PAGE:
Everyone loves an underdog. Everyone loves a dreamer. When Ms. Marvel begins, our titular heroine, Kamala Khan (Iman Vellani) is an Avengers fan who doubts that brown girls from New Jersey are capable of saving the world. A mysterious family heirloom soon shows her that everything she thought she knew about herself, and her destiny, is about to change.
We’re introduced to Kamala as she puts together a YouTube video about the heroic feats of Carol Danvers, aka Captain Marvel. Thanks to news reports and podcast interviews, Avengers fans have been able to piece together what occurred during the climatic battle shown in Avengers: Endgame. As far as the world knows, Carol Danvers was the hero who turned the tide of the battle and saved the day. Kamala spends much of her time daydreaming and wishing she was as extraordinary as Captain Marvel.
Kamala has her head in the clouds and everyone from her parents to her high school guidance counselor are concerned about her future. They think she should spend her junior year of high school planning for college and a career, and less time obsessing over the activities of Captain Marvel and The Avengers.
Kamala’s classmates view her as awkward and out of place, and teachers mispronounce her name without a second thought. Lucky for her, she has friends like Bruno (Matt Lintz) and Nakia (Yasmeen Fletcher) to provide moral and emotional support throughout her high school journey.
A mysterious bangle and an Avengers Convention send Kamala’s life down a path she could have never anticipated. She’s suddenly capable of wielding cosmic constructs and uses this power to save lives. With this gift comes new confidence and new dangers.
Kamala Khan is a character you can’t help but root for. She’s an adorable, dorky Avengers fangirl. Iman Vellani brings so much spunk, charm, and heart to the role. She perfectly encapsulates the highs and lows of growing up and trying to be true to yourself in a world full of people trying to change you. Vellani sells the idea of Kamala being a young woman trying to find her way in the world and going about it in the messiest way possible.
Matt Lintz does a great job as Bruno, Kamala’s bestfriend and the person she confides in about her powers. There are interesting hints about his family situation and his complex feelings for Kamala. All of which I’m sure the show will explore in future episodes. Yasmeen Fletcher is fun and quirky as Kamala’s friend, Nakia. They share a culture, and thus, share the same growing pains as they try to find themselves and respect their heritage.
Mohan Kapur and Zenobia Shroff play Mr. and Mrs. Khan as strict parents who, despite what their daughter might believe, realize that Kamala is growing up and desires to establish her own identity. One of the most heartbreaking moments in the pilot is a scene in which Mr. and Mrs. Khan try to compromise with Kamala about attending Avengers Con, only for her immature outburst to lead to her father’s feelings being hurt and her mother being even more disappointed in her.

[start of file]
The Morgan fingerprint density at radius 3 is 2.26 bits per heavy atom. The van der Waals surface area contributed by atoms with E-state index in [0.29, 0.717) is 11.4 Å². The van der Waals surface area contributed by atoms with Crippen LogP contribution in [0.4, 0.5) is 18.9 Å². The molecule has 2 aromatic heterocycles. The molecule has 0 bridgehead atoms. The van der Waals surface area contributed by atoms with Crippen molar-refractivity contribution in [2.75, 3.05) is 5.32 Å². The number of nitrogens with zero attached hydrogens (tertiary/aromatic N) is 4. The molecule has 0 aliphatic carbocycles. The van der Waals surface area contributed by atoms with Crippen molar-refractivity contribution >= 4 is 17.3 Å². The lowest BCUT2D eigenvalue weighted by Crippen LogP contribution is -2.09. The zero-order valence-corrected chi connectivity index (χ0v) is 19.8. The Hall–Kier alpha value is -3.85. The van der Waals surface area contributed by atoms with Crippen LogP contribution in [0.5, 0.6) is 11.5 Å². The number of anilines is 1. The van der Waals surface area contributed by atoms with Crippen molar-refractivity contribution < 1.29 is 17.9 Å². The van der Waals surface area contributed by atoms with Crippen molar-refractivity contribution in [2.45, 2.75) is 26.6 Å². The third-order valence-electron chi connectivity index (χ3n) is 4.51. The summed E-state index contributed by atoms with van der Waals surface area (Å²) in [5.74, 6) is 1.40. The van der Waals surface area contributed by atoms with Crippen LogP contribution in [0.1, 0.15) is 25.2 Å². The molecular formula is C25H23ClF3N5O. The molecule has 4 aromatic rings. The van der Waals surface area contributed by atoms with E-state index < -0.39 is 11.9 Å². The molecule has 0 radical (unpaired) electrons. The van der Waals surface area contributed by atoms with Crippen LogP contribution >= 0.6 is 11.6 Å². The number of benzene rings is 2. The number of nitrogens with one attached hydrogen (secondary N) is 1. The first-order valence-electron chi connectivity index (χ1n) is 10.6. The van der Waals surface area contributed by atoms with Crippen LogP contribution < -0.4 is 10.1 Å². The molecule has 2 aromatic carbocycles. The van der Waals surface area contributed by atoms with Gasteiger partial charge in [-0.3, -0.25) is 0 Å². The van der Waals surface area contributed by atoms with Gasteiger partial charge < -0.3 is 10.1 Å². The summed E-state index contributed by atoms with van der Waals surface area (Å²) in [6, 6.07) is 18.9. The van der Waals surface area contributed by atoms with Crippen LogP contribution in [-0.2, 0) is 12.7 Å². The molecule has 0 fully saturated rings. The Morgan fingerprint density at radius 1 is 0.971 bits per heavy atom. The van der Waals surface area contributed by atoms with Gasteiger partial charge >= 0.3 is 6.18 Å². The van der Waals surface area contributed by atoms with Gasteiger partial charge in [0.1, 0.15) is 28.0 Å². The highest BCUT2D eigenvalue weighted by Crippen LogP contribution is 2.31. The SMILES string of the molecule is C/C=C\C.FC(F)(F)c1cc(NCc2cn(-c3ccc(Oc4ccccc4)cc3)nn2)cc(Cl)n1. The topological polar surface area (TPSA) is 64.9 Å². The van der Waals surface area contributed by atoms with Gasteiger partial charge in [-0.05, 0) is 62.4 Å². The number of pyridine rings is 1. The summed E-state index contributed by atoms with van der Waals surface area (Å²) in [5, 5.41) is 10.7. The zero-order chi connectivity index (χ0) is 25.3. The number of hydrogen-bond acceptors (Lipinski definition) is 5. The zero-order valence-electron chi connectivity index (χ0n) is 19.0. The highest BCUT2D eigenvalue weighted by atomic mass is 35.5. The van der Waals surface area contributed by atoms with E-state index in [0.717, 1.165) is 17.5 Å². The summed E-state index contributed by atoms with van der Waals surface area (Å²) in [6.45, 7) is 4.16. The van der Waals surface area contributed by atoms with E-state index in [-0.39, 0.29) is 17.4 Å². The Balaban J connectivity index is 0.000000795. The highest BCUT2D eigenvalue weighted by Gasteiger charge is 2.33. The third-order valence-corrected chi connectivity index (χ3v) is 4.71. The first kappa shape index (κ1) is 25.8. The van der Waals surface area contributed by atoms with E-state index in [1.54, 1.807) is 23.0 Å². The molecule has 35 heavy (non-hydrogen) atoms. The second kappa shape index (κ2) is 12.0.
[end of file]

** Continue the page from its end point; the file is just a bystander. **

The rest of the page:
Alysia Reiner and Arian Moayed portray two mysterious government agents who are definitely going to cause some trouble for Kamala and her allies in the future.
Rish Shah, Laurel Marsden, Travina Springer, Saagar Shaikh, Laith Nakli, Fawad Khan, and Nimra Bucha round out the cast.
Representation & Theme
In the first episode, Kamala comments to Bruno that brown girls from New Jersey don’t get to save the world. The beauty is that not only does Kamala’s pessimistic prediction prove to be false, but her story is showing little brown girls everywhere that they are strong and capable heroines who can change the world. Kamala and her family beautifully represent a group of people that deserve to see themselves as the heroes of their own stories. The series proudly showcases Kamala’s heritage and culture, and it’s a beautiful sight to behold.
As I mentioned before, the coming-of-age theme is very strong within the first two episodes. Everything from botched driving test to uncomfortable encounters with a former friend turned bully, are present. Don’t get me wrong, it isn’t all angst and teen misery. There’s a musical sequence in Episode 2 that perfectly encapsulates what it feels like to fall in love as a teenager. It’s fun, quirky, and refreshing. The episodes are full of moments like that.
Back in March, I had the honor of moderating a panel on coming-of-age stories at the North Texas Teen Book Festival. New York Times bestselling author, Jennifer Lynn Barnes, who has written over twenty young adult novels, stated that some of the core elements of coming-of-age stories are the journey of self-discovery and characters who are “on the verge of becoming.”
Now what the protagonist becomes, and how that upends their life, depends on the circumstances of the story. The protagonist must, for better or for worse, pick a direction.
I mention this because there’s a moment at the end of episode 1 in which Kamala’s mother poses the question to her daughter about who and what she wants to become. After her mother leaves, Kamala makes a definitive decision: she’s going to be a superhero.
And we’re all lucky that we get to sit back and enjoy the journey.
The first two episodes of Ms. Marvel debut on Disney Plus Wednesday, June 8th.
Kamala Khan’s debut is fun, charming, and action packed. The future of the MCU has arrived!
Writer. Video Essayist. Film/TV Critic. Pop Culture Enthusiast.
When he isn’t writing for Geek Vibes Nation or creating content for his YouTube channel, Tristian can be found typing away at the young adult novel he has been working on for three years.